Thanks to seven or so titanium implants and more screws than I want to count, the cracked bones are back in place. I didn’t get a new front tooth at Christmas, but an implant or bridge will eventually sort that. Weeks of physiotherapy have strengthened weak muscles and restored almost all normal movement. The aches and pains have almost all faded. I’ve been incredibly lucky. The medical team were fabulous, and so were so many friends, who buoyed me up and helped me through the most difficult time.
For a good reason, perhaps, my mind was wiped clean of almost all memories of the accident and the first few days of my recovery. Now I've time to reflect on what happened and what it means for the rest of my life.
My bike had lights and good reflectors and I remember that minutes before the accident I was cycling safely. So why did I choose to cycle down an unlit road late at night without the luminous clothing I normally wear? The answer is that being seen at night was the last thing in my head when I set off for Paris on a sunlit afternoon a few days earlier.
Like most adult male cyclists, I wasn't in the habit of wearing a helmet either – and this is my legal right. Fortunately I sustained no injuries to the part of my skull a helmet would have covered.
I've always thought of myself as optimist, and someone who is by nature happy. Previously, long rides from Lake Garda to Venice, Florence to Sienna and the Hague to Bruges had all been without incident. Why should a 15 minute ride home be any different? This happy optimism turned out to be more than a little misplaced.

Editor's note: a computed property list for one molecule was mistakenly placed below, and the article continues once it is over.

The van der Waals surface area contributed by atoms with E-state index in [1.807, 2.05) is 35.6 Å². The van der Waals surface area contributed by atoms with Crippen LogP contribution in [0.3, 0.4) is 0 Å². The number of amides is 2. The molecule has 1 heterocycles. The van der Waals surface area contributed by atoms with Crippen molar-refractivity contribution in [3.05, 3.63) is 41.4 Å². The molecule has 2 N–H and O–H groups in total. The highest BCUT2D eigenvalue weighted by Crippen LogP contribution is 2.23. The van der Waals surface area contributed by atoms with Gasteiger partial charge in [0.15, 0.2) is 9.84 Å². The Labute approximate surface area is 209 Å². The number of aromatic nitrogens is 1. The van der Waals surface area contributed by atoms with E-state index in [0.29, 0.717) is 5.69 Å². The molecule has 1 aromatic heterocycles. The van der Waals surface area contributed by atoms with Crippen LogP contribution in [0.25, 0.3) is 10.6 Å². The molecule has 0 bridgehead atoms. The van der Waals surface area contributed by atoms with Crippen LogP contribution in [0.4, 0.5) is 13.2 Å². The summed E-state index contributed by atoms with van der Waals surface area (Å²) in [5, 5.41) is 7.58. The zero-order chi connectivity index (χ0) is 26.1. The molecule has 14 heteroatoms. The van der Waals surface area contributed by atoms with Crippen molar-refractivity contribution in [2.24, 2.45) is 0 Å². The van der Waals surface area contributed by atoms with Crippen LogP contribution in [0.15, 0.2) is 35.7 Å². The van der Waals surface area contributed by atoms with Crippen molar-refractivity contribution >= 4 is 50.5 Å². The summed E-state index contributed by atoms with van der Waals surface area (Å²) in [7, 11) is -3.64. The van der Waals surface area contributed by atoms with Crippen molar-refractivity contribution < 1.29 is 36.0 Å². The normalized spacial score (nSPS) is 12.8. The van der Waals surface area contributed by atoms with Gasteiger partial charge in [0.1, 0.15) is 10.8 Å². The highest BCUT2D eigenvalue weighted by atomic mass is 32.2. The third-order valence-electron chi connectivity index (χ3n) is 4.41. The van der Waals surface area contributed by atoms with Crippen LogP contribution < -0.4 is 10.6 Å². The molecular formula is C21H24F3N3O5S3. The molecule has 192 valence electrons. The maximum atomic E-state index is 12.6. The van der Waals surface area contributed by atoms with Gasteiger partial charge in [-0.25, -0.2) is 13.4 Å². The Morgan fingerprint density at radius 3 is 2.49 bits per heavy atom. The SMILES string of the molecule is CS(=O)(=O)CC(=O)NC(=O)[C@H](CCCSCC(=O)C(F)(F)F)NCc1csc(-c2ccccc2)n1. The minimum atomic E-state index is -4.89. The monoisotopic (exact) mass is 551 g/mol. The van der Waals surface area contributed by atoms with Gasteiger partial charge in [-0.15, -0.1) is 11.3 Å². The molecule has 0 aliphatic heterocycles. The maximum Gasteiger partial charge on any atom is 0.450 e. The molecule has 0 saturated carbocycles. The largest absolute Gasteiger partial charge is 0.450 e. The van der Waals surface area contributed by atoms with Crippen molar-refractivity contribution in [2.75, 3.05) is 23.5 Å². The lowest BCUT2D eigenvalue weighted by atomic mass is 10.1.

Inevitably, research has shown those who are happy really do die younger, perhaps because of a more happy-go-lucky attitude to risk. In addition, one in five Britons and half of all other Europeans are thought to be infected by toxoplasmosis, an ingenious parasite that lodges permanently in our brains, modifying our behaviour so that we are more likely to do dangerous things that might be to the parasite's advantage.
Read the press coverage of cycling behaviour and the emphasis is almost always on making cyclists ride safer (often with the implication that they are irresponsible), not on making motorists pay proper attention.
My perception of the risks of cycling has changed dramatically, as it should perhaps in other areas of my life. Cycling always seemed the most innocent and carefree of activities. But the truth about cycling, as James Cracknell and several friends have found out recently, is quite different. One set of statistics claims the length of time one would have to travel to have a one in a million chance of being killed is:
By air – 4,300 hours; By car – 10 hours; By pedal cycle – 2 hours & 40 minutes
So if you ride, ride as safely as you can manage. A helmet won't stop you getting killed, but it may prevent brain injuries. Be aware of the risks. And when you drive, always be on the look out for cyclists. Please.